HACSU has recently announced that mental health workers at three more facilities—Monash Health, Royal Children’s Hospital and Mildura Base Hospital—will vote on industrial action. If the vote is carried, they will join with the other 15 facilities in “protected action” under Fair Work Australia’s repressive industrial relations system. Last week stopwork action took place at Austin Health, Bendigo Health, SouthWest Health and Eastern Health.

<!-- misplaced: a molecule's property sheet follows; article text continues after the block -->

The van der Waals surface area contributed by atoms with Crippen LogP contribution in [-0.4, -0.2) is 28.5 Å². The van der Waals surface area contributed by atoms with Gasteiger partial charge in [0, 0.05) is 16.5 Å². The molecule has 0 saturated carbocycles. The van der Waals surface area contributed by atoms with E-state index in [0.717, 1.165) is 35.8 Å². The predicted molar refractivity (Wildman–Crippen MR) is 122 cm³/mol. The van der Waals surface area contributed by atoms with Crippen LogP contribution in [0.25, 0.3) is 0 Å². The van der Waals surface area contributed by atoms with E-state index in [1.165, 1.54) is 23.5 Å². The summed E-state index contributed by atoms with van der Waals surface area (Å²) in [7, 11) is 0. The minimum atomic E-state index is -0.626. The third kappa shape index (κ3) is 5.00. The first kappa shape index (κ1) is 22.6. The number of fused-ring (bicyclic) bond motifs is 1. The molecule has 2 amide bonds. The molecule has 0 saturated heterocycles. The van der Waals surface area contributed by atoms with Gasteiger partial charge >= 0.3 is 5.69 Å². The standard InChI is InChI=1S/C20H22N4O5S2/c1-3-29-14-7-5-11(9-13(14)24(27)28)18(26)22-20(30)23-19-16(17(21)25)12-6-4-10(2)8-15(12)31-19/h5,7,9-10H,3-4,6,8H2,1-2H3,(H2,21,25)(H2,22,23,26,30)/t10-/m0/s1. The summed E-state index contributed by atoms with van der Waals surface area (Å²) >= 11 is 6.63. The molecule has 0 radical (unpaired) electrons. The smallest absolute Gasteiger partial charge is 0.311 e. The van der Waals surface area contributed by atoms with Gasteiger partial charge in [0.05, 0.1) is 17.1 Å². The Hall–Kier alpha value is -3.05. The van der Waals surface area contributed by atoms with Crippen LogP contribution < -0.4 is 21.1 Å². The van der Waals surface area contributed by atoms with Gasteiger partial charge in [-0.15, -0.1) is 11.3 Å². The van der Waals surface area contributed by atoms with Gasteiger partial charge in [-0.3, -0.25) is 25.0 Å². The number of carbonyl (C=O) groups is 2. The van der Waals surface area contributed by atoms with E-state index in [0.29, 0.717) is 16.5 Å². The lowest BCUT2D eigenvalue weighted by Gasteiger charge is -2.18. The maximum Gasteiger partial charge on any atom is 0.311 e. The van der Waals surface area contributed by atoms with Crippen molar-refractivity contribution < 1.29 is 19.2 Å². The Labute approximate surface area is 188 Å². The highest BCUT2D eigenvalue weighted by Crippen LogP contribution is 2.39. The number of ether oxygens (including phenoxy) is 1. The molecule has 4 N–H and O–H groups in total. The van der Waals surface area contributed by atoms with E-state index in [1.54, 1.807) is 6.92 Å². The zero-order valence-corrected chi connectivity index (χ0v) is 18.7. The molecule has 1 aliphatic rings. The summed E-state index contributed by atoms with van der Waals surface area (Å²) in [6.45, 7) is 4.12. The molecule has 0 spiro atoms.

The systematic neglect of the sector and the workforce will not be rectified by the pro-business Labor government, which is just as culpable as the Liberals for the disaster in mental health over the last three decades, a situation that has been imposed in collaboration with the health unions.

In order to overcome this crisis, mental health workers need to organise independently of the unions through the establishment of rank-and-file workplace committees and to reach out to other health workers, in Australia and internationally, for unified industrial and political action based on a socialist program.